by Daniel Pimentel — Fri 11 November 2005

An assembly (or assembler) language, often abbreviated asm, is a low-level programming language for a computer, or other programmable device, in which there is a very strong (generally one-to-one) correspondence between the language and the architecture's machine code instructions. Each assembly language is specific to a particular computer architecture. In contrast, most high-level programming languages are generally portable across multiple architectures but require interpreting or compiling. Assembly language may also be called symbolic machine code.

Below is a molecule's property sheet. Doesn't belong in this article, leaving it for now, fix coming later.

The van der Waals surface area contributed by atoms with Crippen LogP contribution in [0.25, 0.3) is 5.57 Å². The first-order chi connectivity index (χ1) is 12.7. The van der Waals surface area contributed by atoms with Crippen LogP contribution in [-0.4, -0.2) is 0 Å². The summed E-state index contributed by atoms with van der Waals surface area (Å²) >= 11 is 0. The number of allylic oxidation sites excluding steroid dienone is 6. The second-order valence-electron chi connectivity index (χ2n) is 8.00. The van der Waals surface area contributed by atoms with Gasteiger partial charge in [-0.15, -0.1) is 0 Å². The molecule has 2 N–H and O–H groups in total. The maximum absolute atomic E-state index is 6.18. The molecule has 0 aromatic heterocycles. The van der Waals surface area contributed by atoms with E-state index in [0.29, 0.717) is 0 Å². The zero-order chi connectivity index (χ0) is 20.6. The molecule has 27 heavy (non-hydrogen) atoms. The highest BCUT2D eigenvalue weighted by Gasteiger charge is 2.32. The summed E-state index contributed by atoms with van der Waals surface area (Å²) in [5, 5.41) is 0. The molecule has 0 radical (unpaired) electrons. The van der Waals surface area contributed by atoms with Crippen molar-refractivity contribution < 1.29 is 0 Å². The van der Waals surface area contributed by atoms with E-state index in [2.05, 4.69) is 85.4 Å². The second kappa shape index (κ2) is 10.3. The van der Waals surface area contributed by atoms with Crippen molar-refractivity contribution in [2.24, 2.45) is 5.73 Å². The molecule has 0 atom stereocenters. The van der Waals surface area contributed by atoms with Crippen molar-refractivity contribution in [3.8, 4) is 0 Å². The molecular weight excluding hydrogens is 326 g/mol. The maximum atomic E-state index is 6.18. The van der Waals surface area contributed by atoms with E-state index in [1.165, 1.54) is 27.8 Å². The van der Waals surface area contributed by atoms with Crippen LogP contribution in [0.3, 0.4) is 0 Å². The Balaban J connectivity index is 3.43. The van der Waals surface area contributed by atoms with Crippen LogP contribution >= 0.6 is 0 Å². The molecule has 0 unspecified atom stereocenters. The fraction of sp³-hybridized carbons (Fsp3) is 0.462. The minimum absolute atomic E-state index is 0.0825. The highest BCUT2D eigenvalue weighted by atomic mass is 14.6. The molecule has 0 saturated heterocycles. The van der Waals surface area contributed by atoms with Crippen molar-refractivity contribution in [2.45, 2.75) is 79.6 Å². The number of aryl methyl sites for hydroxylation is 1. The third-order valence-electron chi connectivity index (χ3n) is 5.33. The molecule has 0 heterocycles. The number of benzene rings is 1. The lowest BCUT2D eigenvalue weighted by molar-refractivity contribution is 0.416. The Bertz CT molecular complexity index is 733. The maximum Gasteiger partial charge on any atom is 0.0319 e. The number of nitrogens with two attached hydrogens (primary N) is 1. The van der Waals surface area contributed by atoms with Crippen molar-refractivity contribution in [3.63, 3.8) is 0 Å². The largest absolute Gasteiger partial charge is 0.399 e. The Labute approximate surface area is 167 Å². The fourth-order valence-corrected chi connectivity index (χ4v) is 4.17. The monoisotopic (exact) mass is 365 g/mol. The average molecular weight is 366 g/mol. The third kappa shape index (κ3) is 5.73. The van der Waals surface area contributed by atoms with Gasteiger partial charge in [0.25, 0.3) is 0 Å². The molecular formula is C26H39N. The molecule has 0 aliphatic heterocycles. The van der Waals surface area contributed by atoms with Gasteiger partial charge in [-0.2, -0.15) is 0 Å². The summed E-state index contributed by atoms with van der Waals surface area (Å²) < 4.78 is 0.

,pp (compile '(+ 32 10) #:to 'assembly)
 ((:LCASE16 . 2))  ; Labels, unused in this case.
 8                 ; Length of the thunk that was compiled.
 (load-program     ; Metadata thunk.
  #f              ; No metadata thunk for the metadata thunk.
  (make-int8 2)   ; Liveness extents, source info, and arities,
  (make-int8 8)   ; in a format that Guile knows how to parse.
  (list 0 3)
  (list 0 1)
  (list 0 3)
 (assert-nargs-ee/locals 0)  ; Prologue.
 (make-int8 32)    ; Actual code starts here.
 (make-int8 10)
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